This week in review - 13 July 2017

Mark Henley

An update on the Centrelink debt collection process

QCOSS, along with ACOSS welcomes the Senate Inquiry’s report into the flawed robodebt program and calls on government to adopt its 21 recommendations without delay.  The report presented by the Senate Inquiry provides irrefutable evidence of the need to stop the robodebt program because of the extensive harm it is continuing to cause.  The Senate Inquiry recommendations support the recommendations made by QCOSS and the National COSS Network in our submissions to the inquiry.

We congratulate the Committee on its hard work in uncovering the systemic problems of this poorly designed and unfair system of debt recovery and thank everyone who was involved in putting forward stories and experiences. You can read the full list of recommendations here.

Cashless Debit Card potential for Fraser Coast and Bundaberg

As you may be aware, the Australian Government announced in the 2017-18 budget the expansion of the Cashless Debit Card (CDC) trial to two new sites, with these sites to be determined through community consultation.  On 5 July 2017 QCOSS staff met with representatives from the Department of Social Services (DSS) regarding the potential roll out of the Cashless Debit Card trial to the Fraser Coast and Bundaberg communities. The Fraser Coast and Bundaberg communities have been identified as a possible site through the representation of the local federal member Keith Pitt MP. 

QCOSS’s initial position on the CDC is as follows:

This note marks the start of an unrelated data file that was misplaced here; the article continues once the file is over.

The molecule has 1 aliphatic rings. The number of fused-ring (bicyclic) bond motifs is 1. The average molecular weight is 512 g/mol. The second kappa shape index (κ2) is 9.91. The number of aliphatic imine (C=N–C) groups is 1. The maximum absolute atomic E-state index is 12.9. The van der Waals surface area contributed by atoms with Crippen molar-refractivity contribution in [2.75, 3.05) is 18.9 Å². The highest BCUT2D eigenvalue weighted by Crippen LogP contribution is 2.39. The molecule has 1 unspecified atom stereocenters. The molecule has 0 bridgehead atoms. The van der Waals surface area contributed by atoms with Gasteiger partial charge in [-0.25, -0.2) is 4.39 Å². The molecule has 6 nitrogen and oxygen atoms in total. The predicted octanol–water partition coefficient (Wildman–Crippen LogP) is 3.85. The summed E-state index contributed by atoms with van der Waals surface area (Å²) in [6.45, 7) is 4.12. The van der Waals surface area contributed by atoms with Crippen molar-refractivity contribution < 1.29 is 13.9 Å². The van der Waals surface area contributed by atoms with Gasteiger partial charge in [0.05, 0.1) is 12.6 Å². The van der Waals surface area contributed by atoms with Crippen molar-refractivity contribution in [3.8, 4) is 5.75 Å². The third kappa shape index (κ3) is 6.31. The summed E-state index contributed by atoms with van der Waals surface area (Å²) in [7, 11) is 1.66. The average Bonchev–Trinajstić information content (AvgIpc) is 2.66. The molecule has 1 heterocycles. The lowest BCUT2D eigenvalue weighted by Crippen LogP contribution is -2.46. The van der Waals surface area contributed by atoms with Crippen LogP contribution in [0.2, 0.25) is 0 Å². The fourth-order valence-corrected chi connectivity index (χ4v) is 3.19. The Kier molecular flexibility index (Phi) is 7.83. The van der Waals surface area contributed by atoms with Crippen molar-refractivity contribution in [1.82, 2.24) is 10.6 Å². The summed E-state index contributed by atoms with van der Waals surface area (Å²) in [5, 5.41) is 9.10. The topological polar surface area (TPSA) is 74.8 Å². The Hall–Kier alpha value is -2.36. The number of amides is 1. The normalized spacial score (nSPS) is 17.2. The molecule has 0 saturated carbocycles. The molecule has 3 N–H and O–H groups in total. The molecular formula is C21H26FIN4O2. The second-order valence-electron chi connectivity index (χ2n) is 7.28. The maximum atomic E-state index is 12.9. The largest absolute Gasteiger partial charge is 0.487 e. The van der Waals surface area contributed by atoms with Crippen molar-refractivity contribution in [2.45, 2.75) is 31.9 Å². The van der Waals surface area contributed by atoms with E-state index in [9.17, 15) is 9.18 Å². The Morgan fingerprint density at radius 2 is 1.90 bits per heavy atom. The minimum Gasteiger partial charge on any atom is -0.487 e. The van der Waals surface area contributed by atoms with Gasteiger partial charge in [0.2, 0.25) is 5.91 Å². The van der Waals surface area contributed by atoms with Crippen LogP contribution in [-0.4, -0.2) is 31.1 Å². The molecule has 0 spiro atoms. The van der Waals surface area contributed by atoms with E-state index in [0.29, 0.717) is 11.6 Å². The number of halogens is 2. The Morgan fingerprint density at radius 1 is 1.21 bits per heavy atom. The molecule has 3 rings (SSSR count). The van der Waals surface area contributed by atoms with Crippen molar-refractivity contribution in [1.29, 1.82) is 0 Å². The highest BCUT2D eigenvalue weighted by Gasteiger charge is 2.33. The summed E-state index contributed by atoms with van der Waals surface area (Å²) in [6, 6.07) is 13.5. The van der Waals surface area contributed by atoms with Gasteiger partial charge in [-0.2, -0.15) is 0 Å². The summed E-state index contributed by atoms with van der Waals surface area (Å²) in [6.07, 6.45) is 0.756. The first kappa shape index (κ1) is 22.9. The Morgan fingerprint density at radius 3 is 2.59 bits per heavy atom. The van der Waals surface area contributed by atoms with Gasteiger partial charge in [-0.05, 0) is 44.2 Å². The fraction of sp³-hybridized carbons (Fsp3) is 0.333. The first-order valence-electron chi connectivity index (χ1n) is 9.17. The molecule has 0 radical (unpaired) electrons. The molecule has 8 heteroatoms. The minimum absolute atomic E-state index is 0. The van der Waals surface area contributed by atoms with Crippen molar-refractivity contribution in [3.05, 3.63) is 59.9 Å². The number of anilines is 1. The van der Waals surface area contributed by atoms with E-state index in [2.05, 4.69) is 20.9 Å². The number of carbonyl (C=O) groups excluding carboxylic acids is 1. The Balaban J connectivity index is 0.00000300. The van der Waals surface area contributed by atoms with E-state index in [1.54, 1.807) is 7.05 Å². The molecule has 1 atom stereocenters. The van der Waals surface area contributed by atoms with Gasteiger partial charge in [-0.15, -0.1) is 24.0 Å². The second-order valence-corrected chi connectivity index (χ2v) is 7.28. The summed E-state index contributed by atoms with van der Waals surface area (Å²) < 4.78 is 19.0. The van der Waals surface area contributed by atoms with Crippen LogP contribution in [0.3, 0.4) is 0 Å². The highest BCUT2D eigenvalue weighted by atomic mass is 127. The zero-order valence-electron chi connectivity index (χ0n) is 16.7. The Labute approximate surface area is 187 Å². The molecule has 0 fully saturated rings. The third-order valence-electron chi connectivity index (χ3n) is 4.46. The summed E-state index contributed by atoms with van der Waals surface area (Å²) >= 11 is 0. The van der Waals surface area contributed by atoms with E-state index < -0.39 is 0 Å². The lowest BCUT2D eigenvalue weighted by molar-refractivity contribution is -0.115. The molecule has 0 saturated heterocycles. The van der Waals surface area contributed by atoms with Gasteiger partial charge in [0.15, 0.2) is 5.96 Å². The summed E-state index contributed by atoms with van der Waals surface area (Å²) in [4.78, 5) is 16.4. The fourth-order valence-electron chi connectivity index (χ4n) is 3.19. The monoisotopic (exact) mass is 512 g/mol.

• QCOSS is not supportive of the implementation of mandatory income management through a cashless debit card. 
     
  • While income management may provide some benefits to some individuals/families, it should be on a voluntary basis and should be accompanied as part of a toolkit of support, including wrap-around services. It should also include incentives for participation including clear pathways to employment.
     
  • To decide on possible trial sites, QCOSS calls on the Australian Government to clearly articulate
    • Regional need – through alignment of the objectives of the program with data and demographics from the region; and
       
    • Community support – community consultation that will be undertaken to decide on the trial location and further the results of that consultation.  Priority in this consultation must be given to people who receive income support and will be directly affected by the changes.
       
  • The program’s primary aim, outlined in the evaluation framework, is to modify drinking, drug taking and gambling behaviour.  It is not clear to QCOSS that these are wide-spread issues in the region. 
     
  • The higher than average unemployment rates in the region have been identified as one of the drivers for selecting the Fraser Coast and Bundaberg communities as a trial site.
     
  • Employment, however, is not stated as a desired outcome in the evaluation framework of the CDC project.  
     
  • Given this, if the region is selected, QCOSS believes incorporating an economic development focus is critical to ensuring that participants have a pathway to employment. 
     
  • QCOSS cautions the cashless debit card may further stigmatise welfare recipients in environment where there are limited options.

QCOSS will provide support to the community in Fraser Coast and Bundaberg and keep you updated on progress.

Human Rights Act for Queensland
QCOSS is continuing to lend support to enacting a human rights act for Queensland. Recently I was involved in a forum of incredibly enthusiastic people and organisations wanting to see the state government make good on its commitment to introduce a Human Rights Act in Queensland.  I would encourage you to keep this important conversation going and continue pressure to ensure that an Act is introduced during the term of this government.  You can find more information here.

 

Mark Henley
Chief Executive Officer

13 July 2017